Tuesday, February 15, 2022

Batman: The Knight #2 Review


Morality Play

Writer: Chip Zdarsky
Artist: Carmine Di Giandomenico
Cover Price: $4.99
Release Date: February 15, 2022

Batman: The Knight is one of those books that has to prove to you why it exists.  Bruce Wayne's trading towards becoming Batman is cool, but most readers have seen it before, but what makes this Chip Zdarsky retelling unique and special.  I can't answer that yet, but the first issue has me excited to find out!

Batman: The Knight #2 opens in Paris, and trouble is afoot.  Or maybe that's "à pied."  Thank you, Google Translate!  Meanwhile, we get up to speed with Bruce through some quick self-narration.  It has been four weeks since he left Gotham to be the best at everything, and he's already bored.  #BruceWayneProblems

Chip Zdarsky sets things up nicely,  as Bruce will cross a bit of the line as he goes forward.  Why?  Because as nobody has ever said, to be better than a villain, you have to run across rooftops in their shoes.

I know that most readers will immediately think this is the part of the story where Henri Ducard trains Bruce, but that isn't the case, at least not yet.  So yes, Henri is in the issue, but in a different role.  We get a brand new character to teach Bruce, and I'm unsure what to make of her.  Zdarsky's dialogue and interactions between these two are the highlights of the issue.  He certainly plays off of Bruce's future to set up an "oh, that's why he's into that" moment that I liked.  But, at the same time, it's all a little too on the nose.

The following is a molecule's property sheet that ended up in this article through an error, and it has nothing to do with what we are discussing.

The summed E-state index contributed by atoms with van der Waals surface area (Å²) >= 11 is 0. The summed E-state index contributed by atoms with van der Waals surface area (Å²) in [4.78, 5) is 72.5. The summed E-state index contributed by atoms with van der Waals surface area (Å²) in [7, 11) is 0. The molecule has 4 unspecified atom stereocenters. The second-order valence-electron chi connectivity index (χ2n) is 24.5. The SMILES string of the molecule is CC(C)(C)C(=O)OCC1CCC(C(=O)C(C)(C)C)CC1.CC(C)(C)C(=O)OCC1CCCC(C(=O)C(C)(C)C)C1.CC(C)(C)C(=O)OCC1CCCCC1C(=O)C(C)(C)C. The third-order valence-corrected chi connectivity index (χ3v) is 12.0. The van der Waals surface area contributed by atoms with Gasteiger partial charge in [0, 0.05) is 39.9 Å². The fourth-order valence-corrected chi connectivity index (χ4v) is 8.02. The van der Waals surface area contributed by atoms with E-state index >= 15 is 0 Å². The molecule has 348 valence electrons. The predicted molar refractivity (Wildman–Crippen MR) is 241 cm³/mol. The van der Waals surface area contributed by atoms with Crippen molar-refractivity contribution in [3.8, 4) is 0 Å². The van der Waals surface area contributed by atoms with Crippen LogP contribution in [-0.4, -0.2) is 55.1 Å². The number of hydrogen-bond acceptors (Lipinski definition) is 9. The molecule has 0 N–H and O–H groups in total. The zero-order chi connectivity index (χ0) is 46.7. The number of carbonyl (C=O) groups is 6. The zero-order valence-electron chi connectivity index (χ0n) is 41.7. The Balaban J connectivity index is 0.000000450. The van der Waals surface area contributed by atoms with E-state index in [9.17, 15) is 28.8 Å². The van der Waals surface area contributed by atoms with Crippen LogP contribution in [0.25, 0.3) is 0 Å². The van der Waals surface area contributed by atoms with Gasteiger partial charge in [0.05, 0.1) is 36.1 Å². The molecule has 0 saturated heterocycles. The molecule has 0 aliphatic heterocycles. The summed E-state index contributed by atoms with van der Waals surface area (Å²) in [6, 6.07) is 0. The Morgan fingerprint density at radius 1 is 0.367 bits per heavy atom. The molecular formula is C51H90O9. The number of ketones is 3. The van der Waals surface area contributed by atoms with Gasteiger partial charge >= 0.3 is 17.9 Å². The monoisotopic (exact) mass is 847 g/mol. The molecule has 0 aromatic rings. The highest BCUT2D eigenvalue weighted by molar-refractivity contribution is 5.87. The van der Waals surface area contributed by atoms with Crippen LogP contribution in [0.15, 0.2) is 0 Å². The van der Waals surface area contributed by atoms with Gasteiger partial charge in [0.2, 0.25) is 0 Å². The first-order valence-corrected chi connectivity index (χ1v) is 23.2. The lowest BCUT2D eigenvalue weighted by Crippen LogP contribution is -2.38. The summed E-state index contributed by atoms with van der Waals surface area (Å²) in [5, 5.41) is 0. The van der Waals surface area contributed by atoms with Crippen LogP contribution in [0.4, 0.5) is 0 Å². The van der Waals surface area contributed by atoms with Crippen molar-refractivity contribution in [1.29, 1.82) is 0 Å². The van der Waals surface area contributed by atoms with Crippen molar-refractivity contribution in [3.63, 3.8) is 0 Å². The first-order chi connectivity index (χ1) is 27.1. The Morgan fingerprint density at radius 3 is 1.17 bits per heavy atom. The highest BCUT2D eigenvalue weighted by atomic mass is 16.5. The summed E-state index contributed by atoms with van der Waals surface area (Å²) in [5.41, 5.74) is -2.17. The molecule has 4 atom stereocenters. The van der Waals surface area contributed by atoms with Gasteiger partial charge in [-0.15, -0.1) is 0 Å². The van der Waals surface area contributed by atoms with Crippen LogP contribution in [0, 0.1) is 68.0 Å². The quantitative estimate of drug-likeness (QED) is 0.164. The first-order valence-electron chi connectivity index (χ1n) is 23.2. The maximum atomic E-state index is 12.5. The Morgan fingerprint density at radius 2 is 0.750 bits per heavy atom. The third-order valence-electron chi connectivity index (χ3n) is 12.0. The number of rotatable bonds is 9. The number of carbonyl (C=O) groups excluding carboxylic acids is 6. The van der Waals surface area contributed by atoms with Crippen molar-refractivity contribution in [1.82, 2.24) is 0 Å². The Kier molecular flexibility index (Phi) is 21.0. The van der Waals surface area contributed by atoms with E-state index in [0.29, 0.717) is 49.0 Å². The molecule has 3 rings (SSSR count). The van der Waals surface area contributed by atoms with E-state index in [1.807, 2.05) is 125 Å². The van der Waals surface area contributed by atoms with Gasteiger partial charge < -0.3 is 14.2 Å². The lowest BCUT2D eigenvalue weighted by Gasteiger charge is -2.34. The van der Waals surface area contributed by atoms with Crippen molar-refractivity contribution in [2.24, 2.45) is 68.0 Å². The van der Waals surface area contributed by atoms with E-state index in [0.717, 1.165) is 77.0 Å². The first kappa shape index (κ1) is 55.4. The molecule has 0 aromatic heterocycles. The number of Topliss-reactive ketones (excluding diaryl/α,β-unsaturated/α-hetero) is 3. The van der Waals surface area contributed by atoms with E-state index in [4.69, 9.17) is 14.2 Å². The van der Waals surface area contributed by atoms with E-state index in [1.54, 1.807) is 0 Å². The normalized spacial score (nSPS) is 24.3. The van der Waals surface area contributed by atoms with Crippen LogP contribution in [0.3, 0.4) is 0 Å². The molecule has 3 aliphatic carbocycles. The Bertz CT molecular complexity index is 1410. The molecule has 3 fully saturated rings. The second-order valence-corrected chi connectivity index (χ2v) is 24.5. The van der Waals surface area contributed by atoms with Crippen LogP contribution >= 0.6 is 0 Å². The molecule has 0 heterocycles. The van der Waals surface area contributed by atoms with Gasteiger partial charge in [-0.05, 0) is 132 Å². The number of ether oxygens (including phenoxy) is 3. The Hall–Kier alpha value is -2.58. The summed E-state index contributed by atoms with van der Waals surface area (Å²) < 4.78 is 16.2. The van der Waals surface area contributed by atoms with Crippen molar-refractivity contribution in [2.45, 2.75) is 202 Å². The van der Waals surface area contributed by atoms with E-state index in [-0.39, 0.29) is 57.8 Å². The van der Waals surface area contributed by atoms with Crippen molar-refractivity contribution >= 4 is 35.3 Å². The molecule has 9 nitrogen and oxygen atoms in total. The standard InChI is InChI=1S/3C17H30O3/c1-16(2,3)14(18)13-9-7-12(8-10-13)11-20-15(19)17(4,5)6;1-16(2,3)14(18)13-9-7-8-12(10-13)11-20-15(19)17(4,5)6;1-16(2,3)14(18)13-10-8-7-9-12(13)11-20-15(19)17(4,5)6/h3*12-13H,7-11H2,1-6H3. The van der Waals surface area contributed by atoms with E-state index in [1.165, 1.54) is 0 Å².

There is a point where I started to realize that Bruce was getting in too deep, and that's when Zdarsky ramped up the tension.  I'll give the guy a ton of credit since we kind of know that things should work out for this billionaire with a dream, but I still got nervous.

The issue ends with things tying into the beginning scene and Bruce looking suspicious as hell.  But, again, Zdarsky's writing allows for a suspension of disbelief even as we know that Bruce is innocent of at least the big, horrific crime.

I liked this issue, even if certain things made me roll my eyes a bit.  Chip Zdarsky shows the morality tug-of-war that Bruce is going through long before doing the same thing as Batman.  He wants to be the best at everything, so it makes sense that he will have to deal with some unsavory types to get there.  It seems like a small thing, but it's the type of small thing that makes this book feel fresh. Plus, Carmine De Giandomenico's art is fantastic.

Bits and Pieces:

Batman: The Detective #2 is another good issue and should convince some naysayers that this is a story worth retelling.  It looks great and is easy to recommend to most readers.


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